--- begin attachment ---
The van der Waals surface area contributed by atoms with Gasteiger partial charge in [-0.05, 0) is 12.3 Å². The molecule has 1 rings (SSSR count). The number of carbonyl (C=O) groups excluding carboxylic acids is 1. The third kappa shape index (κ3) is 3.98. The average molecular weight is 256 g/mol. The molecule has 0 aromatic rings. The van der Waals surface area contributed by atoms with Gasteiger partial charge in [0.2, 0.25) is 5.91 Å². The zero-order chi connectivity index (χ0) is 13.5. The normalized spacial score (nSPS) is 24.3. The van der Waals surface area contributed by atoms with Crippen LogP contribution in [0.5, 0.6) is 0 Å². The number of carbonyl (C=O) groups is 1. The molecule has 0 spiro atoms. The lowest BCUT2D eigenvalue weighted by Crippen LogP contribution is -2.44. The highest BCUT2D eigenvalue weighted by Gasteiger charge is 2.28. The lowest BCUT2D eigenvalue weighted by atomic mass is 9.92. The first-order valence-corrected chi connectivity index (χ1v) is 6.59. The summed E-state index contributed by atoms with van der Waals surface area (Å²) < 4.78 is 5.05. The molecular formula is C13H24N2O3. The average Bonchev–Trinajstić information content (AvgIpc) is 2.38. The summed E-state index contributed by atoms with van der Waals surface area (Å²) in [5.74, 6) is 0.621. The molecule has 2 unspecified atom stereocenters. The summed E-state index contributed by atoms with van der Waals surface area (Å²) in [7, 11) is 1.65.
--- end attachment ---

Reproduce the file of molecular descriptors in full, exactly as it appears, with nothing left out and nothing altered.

The van der Waals surface area contributed by atoms with Gasteiger partial charge in [-0.05, 0) is 12.3 Å². The molecule has 1 rings (SSSR count). The number of carbonyl (C=O) groups excluding carboxylic acids is 1. The third kappa shape index (κ3) is 3.98. The average molecular weight is 256 g/mol. The molecule has 0 aromatic rings. The van der Waals surface area contributed by atoms with Gasteiger partial charge in [0.2, 0.25) is 5.91 Å². The zero-order chi connectivity index (χ0) is 13.5. The normalized spacial score (nSPS) is 24.3. The van der Waals surface area contributed by atoms with Crippen LogP contribution in [0.5, 0.6) is 0 Å². The number of carbonyl (C=O) groups is 1. The molecule has 0 spiro atoms. The lowest BCUT2D eigenvalue weighted by Crippen LogP contribution is -2.44. The highest BCUT2D eigenvalue weighted by Gasteiger charge is 2.28. The lowest BCUT2D eigenvalue weighted by atomic mass is 9.92. The first-order valence-corrected chi connectivity index (χ1v) is 6.59. The summed E-state index contributed by atoms with van der Waals surface area (Å²) < 4.78 is 5.05. The molecular formula is C13H24N2O3. The average Bonchev–Trinajstić information content (AvgIpc) is 2.38. The summed E-state index contributed by atoms with van der Waals surface area (Å²) in [5.74, 6) is 0.621. The molecule has 2 unspecified atom stereocenters. The summed E-state index contributed by atoms with van der Waals surface area (Å²) in [7, 11) is 1.65.